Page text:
Idaho Sen. Larry Craig now says he’s not quitting the U.S. Senate – at least not yet.
Craig had pledged to step down Sept. 30 – Sunday – unless he could clear his name by that date, after being caught up in a restroom sex-solicitation sting over the summer.
But after a Minnesota judge said Wednesday he wouldn’t rule in Craig’s case before the end of next week, Craig issued a statement saying, “Today was a major step in the legal effort to clear my name. The court has not issued a ruling on my motion to withdraw my guilty plea. For now, I will continue my work in the United States Senate for Idaho.”
The indefinite delay in Craig’s plans comes a month into Idaho residents’ wait to learn what’s next at the top of the state’s political hierarchy.
Craig, a Republican, has served Idaho in the Senate for 17 years. He served 10 years in the House before that, as well as six years in the state Senate. Gov. Butch Otter had cleared much of his calendar Tuesday and Wednesday to finish interviewing candidates to replace Craig.
“If and when we receive a letter of resignation, I think the governor will be prepared to act,” Otter’s press secretary, Jon Hanian, said Wednesday. “That hasn’t happened, obviously – it doesn’t look like it’s going to happen today.”
Jim Weatherby, political scientist emeritus at Boise State University, said, “It leaves us all puzzling over the future of our senior senator, and leaves Idaho politics in general disarray as to who will be serving in the United States Senate in that position over the next several months.”
Top candidates include Lt. Gov. Jim Risch and Attorney General Lawrence Wasden. Otter has put out a list of nearly 30 possible contenders, and hinted he may be considering others.
Democrat Larry LaRocco, who has been running for the seat for months, has reported an uptick in fundraising and attention since Craig’s scandal began dominating political news.
Senate GOP leaders have made no secret of their desire to push Craig out, stripping him of his leadership posts on several key committees and launching an ethics investigation into his conduct.
Greg Smith, an Idaho pollster and political consultant who once served as Craig’s regional director, said, “He technically is not breaking his word, but it is kind of strange that Sept. 30 will have come and gone and he’s going to stay put. I’m a little surprised by that.”
Craig – and Idaho – have become the butt of jokes since news surfaced of the GOP senator’s arrest in a men’s room at the Minneapolis-St. Paul International Airport in June. He pleaded guilty to a misdemeanor charge of disorderly conduct in August, after an undercover officer said Craig stared at him through a gap and then made foot and hand gestures under the stall walls that signaled an attempt to solicit sex. When news of the conviction came out nearly a month later, Craig said he’d done nothing wrong and that the guilty plea was a mistake.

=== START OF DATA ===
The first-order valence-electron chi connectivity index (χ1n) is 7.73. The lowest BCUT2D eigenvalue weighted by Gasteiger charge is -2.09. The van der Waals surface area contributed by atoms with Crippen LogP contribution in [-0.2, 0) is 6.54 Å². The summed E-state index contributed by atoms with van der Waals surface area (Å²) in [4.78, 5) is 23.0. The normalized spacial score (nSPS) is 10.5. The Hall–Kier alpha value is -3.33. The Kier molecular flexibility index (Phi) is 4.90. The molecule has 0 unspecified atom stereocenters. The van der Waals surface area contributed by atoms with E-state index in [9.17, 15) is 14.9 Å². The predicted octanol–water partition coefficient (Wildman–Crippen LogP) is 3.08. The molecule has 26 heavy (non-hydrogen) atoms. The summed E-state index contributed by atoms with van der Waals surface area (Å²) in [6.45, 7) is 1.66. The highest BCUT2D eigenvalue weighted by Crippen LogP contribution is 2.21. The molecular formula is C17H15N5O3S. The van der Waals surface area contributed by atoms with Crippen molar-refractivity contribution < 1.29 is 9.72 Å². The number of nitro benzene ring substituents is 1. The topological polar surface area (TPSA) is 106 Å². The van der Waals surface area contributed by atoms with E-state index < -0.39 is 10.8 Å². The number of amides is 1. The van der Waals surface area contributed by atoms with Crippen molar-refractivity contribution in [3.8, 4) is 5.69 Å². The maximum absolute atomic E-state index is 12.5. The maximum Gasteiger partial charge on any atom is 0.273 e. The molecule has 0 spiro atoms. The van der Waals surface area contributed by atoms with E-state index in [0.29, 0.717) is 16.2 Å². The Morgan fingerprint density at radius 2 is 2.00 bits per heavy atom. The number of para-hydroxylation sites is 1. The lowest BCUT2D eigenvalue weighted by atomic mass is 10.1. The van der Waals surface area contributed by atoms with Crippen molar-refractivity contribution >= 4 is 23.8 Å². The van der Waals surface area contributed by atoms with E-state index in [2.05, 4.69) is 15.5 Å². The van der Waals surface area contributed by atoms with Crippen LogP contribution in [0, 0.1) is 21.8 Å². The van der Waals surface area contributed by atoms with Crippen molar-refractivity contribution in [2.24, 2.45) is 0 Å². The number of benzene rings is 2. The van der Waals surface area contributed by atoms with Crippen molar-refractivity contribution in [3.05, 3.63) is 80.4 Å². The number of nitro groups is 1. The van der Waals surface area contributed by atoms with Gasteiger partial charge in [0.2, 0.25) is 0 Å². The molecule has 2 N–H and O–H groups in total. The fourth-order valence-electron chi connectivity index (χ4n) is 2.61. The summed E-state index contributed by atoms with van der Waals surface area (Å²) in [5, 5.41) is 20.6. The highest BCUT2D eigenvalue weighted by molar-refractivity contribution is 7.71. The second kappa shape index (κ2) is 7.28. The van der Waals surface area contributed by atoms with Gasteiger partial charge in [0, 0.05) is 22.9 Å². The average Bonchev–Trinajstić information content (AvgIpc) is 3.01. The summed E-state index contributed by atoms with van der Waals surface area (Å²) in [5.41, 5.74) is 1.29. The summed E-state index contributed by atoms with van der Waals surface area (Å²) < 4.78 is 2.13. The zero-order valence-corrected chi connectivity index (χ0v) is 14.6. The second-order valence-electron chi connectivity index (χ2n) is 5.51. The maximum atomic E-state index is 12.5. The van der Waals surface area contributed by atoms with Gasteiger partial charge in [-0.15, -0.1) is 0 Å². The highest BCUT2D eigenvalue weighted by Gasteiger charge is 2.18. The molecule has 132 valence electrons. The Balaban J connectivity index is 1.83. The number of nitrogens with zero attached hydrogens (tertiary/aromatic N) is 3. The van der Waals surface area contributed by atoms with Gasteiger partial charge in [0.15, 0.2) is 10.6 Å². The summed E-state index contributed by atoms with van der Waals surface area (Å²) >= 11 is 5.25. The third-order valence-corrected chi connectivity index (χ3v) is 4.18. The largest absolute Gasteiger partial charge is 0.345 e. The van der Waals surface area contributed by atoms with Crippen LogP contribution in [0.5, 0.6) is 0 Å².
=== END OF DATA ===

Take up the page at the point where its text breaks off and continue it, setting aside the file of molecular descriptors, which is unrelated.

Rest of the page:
He then hired a top-notch legal defense team, headed by Washington, D.C., lawyer Billy Martin, who also represents suspended Atlanta Falcons quarterback Michael Vick and previously represented White House intern Monica Lewinsky. Martin argued in a Minnesota courtroom Wednesday that Craig should be permitted to withdraw his guilty plea in part because his gestures weren’t in themselves criminal. Prosecutors countered that, saying such a rare legal move was unjustified and the guilty plea should stand.
The court hearing lasted about 45 minutes. Meanwhile, Craig was in Washington, D.C., where he attended part of a Senate committee hearing on geothermal energy and took part in several meetings with staffers and constituents.
Craig’s communications director, Dan Whiting, said Craig decided to skip the hearing “just on the advice of his counsel – I think he’s learned that lesson, to take the advice of counsel.”
One of Craig’s arguments for withdrawing his guilty plea was that he hadn’t consulted with an attorney. Arrested June 11, Craig signed a plea agreement Aug. 1 in which he admitted to disorderly conduct, and a more serious gross misdemeanor charge of interference with privacy was dismissed. He paid a fine and received a stayed jail term and unsupervised probation.
Patrick Hogan, spokesman for the Metropolitan Airports Commission, joined the prosecutors to give a brief statement to reporters after the court hearing. Hogan said Craig knowingly pleaded guilty to a misdemeanor charge of disorderly conduct, and that prosecutors’ arguments showed there’s no legal basis for reversing the plea.
“The defendant received due process under the law and had more than eight weeks … in which to consider his legal options,” Hogan said. “After careful consideration, the defendant calculatingly entered a plea of guilty.”
Martin, Craig’s lead attorney, told reporters outside the hearing that he hopes District Judge Charles Porter will rule that what Craig did in the airport bathroom wasn’t a crime, even though an undercover police officer said it was consistent with actions soliciting sex.
“He had no purpose other than to go to the bathroom,” Martin said.
Martin also said he wasn’t concerned that the judge closely questioned defense attorneys as they made their arguments.
“He’s a very experienced judge, he knows the law in Minnesota, and he was very engaged,” he said. Martin added, “The facts of this case are very confusing as to whether they constitute a crime.”
That call, he said, is up to the judge.
Martin said if his client is permitted to withdraw his guilty plea, he’ll plead innocent and go to trial on the original charges.
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